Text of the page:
Detective Chang Apana and Warner Oland, as Charlie Chan, during the filming of "The Black Camel" in Honolulu in 1931.
Chan’s method of inquiry on a case was to investigate the human heart. Apana, too, was a keen student of the human heart and character. Neither Chan nor Apana drank alcoholic beverages. Both Chan and Apana resisted many and all attempts of bribery; as Chan says “All those years on the force, beset with temptations, but always honest, always irreproachable,” (“Keeper Of The Keys”).
In two Chan novels there appears an Inspector Duff: For many years Apana worked under a Chief of Detectives named McDuffie. In “The Keeper Of The Keys”, there is a Chinese servant named Ah Sing, who spoke in a high shrill voice and used broken English. Interestingly, Apana’s given first name was “Ah Ping”, and he too spoke broken English in a high shrill voice. In appearance, Chan was fat, but Apana was slim. The device of polarity is often used by authors to disguise the original that a character is based on (see above, Rose being Chan’s oldest daughter and in actuality Rose was Apana’s youngest daughter)
It is easy to see from the items mentioned above that the similarities between Chan and Apana are more than just cursory.
Detective Chang Apana was really Hawaii's first action hero. He once arrested forty suspects all by himself in Chinatown, with absolutely no backup at all. That is an accomplishment that has never been equaled in the historical records of the Honolulu Police Department. Here are some of Detective Chang Apana's exploits as described in a soon to be released book about his life called "Charlie Chan's Hawaii":
"Fred Kramer, retired Captain of the Guards at Oahu Prison and Halawa Jail, had some interesting reminiscences about Detective Chang Apana. Kramer actually saw Apana in action leaping from roof to roof in Chinatown, like a human fly. In appearance, Kramer recalls, 'Apana looked so frail that one slap could break him apart.' "
"Apana, though fragile in appearance, was in reality a very tough guy. Once while Apana was attempting to raid a gambling game, he was hurled from a second story window, but like the proverbial cat, he landed miraculously, on his feet unhurt. Another time when arresting a dangerous Filipino suspect, he was slashed across the stomach with a knife. Again he emerged unscathed as the knife landed on a broad belt that he was wearing."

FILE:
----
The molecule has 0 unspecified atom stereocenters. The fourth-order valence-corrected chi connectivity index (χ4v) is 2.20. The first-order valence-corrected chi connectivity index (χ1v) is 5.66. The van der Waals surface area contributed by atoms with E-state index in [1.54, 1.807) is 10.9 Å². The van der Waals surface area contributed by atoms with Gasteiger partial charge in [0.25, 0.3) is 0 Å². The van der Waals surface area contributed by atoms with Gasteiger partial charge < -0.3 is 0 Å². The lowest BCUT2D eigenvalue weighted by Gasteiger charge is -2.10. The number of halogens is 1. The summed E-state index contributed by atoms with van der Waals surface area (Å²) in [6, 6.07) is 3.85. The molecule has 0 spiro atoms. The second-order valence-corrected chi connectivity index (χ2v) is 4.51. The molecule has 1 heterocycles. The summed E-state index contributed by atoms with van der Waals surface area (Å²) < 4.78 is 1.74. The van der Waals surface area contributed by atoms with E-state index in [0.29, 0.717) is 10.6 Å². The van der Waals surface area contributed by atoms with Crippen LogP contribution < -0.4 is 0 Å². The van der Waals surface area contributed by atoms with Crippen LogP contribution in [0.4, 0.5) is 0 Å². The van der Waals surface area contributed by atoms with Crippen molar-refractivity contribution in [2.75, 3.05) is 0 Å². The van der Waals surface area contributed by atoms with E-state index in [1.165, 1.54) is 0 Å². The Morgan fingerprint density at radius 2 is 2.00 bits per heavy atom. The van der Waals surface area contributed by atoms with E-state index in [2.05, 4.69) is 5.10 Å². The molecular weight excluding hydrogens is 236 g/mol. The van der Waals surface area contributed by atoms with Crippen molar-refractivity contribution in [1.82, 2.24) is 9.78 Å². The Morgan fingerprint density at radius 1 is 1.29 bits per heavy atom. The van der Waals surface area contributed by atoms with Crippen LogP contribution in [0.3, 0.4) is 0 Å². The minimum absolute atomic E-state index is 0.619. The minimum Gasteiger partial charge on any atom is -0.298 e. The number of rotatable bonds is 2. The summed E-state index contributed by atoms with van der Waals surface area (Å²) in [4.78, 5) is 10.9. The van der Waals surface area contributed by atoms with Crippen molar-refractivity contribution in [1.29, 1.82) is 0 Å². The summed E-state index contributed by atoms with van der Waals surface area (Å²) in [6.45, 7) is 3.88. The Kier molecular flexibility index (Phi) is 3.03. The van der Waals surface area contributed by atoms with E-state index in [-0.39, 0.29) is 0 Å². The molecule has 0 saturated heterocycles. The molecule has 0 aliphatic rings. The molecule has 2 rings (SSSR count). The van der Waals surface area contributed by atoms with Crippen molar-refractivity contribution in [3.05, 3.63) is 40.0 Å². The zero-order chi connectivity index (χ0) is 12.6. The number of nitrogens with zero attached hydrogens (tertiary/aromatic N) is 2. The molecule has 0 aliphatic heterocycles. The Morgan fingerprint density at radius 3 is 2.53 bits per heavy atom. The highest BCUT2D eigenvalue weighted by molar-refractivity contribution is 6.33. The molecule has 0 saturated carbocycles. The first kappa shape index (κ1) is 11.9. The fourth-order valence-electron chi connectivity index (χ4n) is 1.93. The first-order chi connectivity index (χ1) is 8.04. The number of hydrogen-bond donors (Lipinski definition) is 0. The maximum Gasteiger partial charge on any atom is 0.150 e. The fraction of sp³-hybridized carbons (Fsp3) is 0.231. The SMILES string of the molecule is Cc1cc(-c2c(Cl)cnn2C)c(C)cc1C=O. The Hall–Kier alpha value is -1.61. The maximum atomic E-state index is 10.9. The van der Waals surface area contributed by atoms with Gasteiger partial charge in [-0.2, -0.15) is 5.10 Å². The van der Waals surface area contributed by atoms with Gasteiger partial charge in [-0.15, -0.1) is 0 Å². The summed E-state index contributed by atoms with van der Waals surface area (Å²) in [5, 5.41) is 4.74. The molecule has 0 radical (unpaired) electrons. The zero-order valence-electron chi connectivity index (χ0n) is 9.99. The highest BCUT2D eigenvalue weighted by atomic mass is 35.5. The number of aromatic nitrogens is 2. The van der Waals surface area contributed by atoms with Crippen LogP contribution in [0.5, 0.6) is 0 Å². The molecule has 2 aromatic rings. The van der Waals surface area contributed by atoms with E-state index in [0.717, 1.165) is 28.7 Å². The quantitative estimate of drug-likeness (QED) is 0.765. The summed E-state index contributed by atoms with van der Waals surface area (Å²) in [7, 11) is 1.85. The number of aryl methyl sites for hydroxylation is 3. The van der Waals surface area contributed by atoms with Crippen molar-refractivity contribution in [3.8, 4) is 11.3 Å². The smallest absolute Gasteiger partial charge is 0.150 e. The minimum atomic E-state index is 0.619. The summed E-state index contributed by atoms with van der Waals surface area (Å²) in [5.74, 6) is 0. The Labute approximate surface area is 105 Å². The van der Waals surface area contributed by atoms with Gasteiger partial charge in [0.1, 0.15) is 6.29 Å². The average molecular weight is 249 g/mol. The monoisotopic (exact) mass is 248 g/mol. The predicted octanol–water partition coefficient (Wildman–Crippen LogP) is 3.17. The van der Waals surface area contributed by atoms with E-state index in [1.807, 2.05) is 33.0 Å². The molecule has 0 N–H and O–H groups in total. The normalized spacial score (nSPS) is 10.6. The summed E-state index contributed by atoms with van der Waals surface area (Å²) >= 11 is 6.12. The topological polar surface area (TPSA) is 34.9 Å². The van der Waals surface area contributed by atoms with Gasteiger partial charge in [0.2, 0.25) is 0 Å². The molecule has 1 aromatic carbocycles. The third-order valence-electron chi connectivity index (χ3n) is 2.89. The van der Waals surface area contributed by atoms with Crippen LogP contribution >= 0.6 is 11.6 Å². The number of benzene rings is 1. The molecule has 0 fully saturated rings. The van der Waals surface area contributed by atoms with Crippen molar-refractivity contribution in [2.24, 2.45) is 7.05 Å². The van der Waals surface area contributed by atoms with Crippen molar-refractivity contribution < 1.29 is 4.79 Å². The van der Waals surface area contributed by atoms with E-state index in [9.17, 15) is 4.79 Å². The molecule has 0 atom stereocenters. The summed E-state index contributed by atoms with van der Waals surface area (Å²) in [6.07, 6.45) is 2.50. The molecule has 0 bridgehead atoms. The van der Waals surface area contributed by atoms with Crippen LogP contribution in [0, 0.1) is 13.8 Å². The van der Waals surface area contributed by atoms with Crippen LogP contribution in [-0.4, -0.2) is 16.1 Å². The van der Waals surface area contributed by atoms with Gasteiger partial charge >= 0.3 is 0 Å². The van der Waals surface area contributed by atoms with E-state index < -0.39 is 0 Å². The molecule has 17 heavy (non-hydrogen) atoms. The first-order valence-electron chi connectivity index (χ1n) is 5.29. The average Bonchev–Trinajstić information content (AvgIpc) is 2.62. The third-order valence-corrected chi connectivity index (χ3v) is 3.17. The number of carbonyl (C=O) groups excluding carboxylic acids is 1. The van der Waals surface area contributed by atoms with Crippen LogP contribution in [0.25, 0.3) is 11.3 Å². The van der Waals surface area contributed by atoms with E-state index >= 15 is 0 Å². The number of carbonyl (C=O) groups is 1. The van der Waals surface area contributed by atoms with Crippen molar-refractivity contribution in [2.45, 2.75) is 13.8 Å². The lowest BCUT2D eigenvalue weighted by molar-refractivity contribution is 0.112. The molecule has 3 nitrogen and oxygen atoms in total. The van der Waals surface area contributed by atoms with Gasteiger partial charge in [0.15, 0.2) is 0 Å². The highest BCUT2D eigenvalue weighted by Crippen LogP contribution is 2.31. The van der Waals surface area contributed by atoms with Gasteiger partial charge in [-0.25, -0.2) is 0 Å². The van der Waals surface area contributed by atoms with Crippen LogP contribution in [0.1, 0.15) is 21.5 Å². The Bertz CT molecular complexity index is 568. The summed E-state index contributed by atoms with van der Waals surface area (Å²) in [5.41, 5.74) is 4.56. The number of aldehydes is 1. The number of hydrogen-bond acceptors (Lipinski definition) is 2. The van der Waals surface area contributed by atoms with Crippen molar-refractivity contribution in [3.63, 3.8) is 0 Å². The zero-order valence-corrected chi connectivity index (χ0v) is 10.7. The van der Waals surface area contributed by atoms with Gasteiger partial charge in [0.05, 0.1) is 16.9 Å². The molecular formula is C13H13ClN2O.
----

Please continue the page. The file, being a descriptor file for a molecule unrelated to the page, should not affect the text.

"Apana had another close brush with death during the arrest of a prison escapee. He was assigned with Chief of Detectives Arthur McDuffie, and Assistant Chief John Kellett to capture a Korean, who had broken out of jail, and who was known to be a desperate character when cornered.
They finally located their quarry, hiding under a house. When he was ordered to come out the suspect replied with a fusillade of shots, one of the shots boring the palm of Kellett's hand. More shots followed that narrowly missed hitting McDuffie and Apana. In a lull between the shots being exchanged between the escaped felon and the officers, Apana sneaked around to the back of the house, while the other two officers held the fugitive at bay. In the twinkling of an eye, Apana pounced on the escaped prisoner. He was in the midst of a life and death struggle when the other two officers came to his rescue. At the end of this ordeal, Apana was in such bad shape, that he had to be taken to the hospital for a week to recuperate."
In this edition of Angel Watchers we are featuring two cool videos. Please click on video widget right below this post to watch "The Legend Of Chang Apana" that was produced by Jon Brekke, for Oceanic Creative Services in Honolulu. It is the pilot for a proposed TV series that hopefully will be in production soon. Unfortunately, though, they got Detective Chang Apana's badge number wrong. It's supposed to be badge number 100, not badge number 352. That badge number however was retired after the death of Apana. When the series finally gets going they should have technical advisers on hand to catch mistakes of this kind. The creators of "The Legend Of Chang Apana", have put together incredible graphics, along with a script that has a smooth contemporary feel to it, to tell the exciting story of Detective Chang Apana. It stars Cary Hiroyuki Tagawa as Chang Apana. This movie is hip, slick, intelligent, and very now. My congratulations go out to the makers of "The Legend Of Chang Apana", for doing such an outstanding job. The bottom video is a short clip from a Charlie Chan movie called"The Black Camel" that was filmed on location in Honolulu in 1931, starring Warner Oland as Charlie Chan, and Bela Lugosi as Tarneverro. Safe journeys to all the fans of Angel Watchers, wherever you may be.
"The Legend Of Chang Apana"
"The Black Camel"